# What is the difference between structural isomer, geometric isomers, and enantiomers?

Mar 10, 2018

Well, they all got the same chemical formula....

#### Explanation:

Structural isomers have the same chemical formula (and typically they are organic compounds)...but different connectivity. For example...butane, ${C}_{4} {H}_{10}$ generates TWO structural isomers...each with different $C - C$ connectivity...

${H}_{3} C - C {H}_{2} C {H}_{2} C {H}_{3}$, $\text{n-butane}$...

${H}_{3} C - C H \left(C {H}_{3}\right) C {H}_{3}$, $\text{isobutane}$...

$\text{Pentane}$, ${C}_{5} {H}_{12}$, generates 3 structural isomers...

$\text{Hexane}$, ${C}_{6} {H}_{14}$, generates 5 structural isomers...

As the formula becomes bigger, with more carbons, the number of isomers is magnified...$\text{heptane}$ generates 9 structural isomers. In each case ... it is the $C - C$ connectivity that alters, and each could be given a distinct and descriptive name.

On the other hand, geometric isomers each have the SAME $C - C$ connectivity...but different geometries. And this is best illustrated by taking a simple example, $\text{2-butylene}$, the which demonstrates TWO geometric isomers depending on the geometry of the methyl groups across the olefinic bond...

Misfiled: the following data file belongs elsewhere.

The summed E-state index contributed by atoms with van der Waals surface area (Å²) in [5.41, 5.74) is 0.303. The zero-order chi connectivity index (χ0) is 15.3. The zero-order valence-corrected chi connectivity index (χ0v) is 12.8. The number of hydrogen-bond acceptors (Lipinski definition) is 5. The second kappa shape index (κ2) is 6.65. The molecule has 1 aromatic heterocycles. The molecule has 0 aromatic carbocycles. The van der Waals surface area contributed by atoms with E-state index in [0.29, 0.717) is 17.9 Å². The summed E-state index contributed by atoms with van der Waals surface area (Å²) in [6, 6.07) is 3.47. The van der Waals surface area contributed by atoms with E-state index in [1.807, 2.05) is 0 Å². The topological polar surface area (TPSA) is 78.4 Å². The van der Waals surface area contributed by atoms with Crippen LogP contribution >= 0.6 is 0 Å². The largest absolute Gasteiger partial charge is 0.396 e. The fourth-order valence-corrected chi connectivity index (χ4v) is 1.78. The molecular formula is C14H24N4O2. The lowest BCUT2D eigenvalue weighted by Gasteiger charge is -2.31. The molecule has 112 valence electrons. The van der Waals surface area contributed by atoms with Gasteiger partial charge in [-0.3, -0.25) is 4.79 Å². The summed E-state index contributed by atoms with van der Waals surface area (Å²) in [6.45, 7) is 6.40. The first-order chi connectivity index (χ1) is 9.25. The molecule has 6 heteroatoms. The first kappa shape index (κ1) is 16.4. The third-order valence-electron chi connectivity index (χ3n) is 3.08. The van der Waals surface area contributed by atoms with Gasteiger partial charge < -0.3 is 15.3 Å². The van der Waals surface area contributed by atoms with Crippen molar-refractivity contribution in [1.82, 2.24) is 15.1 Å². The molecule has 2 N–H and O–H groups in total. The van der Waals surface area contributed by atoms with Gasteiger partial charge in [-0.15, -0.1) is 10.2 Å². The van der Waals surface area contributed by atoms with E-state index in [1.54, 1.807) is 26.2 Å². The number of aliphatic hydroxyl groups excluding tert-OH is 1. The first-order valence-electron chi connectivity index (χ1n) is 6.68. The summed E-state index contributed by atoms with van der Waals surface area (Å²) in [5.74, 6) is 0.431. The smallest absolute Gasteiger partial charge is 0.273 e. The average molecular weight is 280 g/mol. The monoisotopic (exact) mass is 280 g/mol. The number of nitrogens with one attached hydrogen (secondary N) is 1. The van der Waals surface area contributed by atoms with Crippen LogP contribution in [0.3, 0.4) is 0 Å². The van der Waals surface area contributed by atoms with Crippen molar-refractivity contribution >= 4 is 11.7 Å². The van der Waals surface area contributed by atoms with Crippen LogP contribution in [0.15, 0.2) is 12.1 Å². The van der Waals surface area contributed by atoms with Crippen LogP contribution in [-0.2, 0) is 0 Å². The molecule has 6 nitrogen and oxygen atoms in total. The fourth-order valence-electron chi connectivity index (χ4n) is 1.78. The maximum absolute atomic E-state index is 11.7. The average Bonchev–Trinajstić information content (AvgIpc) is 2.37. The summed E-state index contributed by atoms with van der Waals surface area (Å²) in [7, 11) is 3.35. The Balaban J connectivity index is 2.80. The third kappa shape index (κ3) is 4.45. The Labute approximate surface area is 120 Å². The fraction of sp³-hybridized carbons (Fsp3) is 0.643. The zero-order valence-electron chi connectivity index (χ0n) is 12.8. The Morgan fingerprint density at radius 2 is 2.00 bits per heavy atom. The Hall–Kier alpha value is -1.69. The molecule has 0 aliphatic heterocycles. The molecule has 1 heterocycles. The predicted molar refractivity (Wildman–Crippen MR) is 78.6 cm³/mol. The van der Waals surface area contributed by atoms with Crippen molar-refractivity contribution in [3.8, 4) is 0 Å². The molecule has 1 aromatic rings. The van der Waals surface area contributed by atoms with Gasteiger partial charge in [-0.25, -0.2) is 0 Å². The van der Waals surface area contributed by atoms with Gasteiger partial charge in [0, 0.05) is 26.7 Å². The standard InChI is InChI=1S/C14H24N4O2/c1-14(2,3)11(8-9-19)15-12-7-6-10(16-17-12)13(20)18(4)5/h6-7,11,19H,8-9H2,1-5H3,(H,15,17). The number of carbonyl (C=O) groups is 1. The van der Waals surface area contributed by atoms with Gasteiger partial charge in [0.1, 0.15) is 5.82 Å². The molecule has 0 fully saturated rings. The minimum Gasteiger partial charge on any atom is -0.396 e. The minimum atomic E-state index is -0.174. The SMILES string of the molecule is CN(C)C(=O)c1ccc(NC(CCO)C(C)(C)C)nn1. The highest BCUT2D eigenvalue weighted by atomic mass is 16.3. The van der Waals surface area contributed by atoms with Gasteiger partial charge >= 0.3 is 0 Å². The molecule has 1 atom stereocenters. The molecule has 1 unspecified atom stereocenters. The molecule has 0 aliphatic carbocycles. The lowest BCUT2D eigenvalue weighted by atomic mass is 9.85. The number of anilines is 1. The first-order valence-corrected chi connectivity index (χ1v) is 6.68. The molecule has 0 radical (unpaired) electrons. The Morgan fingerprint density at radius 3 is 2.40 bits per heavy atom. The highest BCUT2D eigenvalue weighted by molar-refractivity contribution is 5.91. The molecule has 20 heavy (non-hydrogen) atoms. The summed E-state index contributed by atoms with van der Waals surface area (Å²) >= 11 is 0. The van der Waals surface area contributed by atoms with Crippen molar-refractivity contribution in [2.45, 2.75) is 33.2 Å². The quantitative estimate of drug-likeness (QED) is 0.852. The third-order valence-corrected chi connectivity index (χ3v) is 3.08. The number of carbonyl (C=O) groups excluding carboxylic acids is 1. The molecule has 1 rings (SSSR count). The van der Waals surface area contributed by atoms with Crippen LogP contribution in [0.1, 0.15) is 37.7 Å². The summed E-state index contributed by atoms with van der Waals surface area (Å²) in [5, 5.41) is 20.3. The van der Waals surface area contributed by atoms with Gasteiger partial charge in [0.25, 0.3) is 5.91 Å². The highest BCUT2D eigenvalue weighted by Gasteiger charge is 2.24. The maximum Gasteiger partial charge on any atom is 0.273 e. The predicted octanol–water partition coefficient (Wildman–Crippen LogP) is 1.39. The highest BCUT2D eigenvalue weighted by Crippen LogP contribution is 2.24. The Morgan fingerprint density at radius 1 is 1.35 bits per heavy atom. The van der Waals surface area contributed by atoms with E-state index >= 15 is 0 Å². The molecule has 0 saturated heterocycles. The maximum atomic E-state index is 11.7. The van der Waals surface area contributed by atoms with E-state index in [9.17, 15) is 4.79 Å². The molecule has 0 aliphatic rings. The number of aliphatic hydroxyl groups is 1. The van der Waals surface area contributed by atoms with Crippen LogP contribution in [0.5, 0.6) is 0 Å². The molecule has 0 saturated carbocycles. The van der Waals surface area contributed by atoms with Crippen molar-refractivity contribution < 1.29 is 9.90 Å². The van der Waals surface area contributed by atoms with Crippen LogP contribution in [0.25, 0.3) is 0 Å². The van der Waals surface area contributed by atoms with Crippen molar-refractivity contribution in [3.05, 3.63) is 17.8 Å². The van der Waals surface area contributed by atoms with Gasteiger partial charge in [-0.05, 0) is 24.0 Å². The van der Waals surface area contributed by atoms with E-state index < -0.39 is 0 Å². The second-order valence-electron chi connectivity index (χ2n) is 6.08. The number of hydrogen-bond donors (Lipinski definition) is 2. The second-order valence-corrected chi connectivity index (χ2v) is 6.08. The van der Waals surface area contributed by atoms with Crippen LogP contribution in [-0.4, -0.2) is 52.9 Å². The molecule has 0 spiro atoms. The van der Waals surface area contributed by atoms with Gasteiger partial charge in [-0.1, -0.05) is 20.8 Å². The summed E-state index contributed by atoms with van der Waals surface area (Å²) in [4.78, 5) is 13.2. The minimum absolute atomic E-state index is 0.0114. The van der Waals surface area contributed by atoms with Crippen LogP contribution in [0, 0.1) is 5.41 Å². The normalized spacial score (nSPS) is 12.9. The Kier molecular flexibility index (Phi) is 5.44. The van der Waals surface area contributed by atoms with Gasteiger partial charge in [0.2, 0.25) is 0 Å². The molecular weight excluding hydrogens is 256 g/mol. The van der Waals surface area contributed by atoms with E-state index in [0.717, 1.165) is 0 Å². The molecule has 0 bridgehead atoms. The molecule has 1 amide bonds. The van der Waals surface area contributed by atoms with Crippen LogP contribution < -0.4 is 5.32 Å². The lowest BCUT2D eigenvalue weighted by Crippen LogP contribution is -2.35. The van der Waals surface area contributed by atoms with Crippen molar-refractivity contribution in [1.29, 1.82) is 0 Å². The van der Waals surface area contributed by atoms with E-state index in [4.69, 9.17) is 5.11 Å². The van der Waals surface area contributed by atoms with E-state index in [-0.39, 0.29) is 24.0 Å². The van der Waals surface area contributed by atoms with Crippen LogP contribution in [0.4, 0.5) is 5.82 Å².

Just to persuade you that this does make a difference, the boiling point of $\text{cis-butylene}$ is $3.7$ ""^@C, and that of $\text{trans-butylene}$ is $0.9$ ""^@C.

And the third type of isomerism, occurs when the connectivity is the same..and yet the spatial properties of the molecule gives the result that the structure generates two or more stereoisomers...and typically this occurs when a carbon atom in the molecule has 4 different substituents...such a carbon can generate left-handed, and right-handed enantiomers that can only be equated by a mirror plane.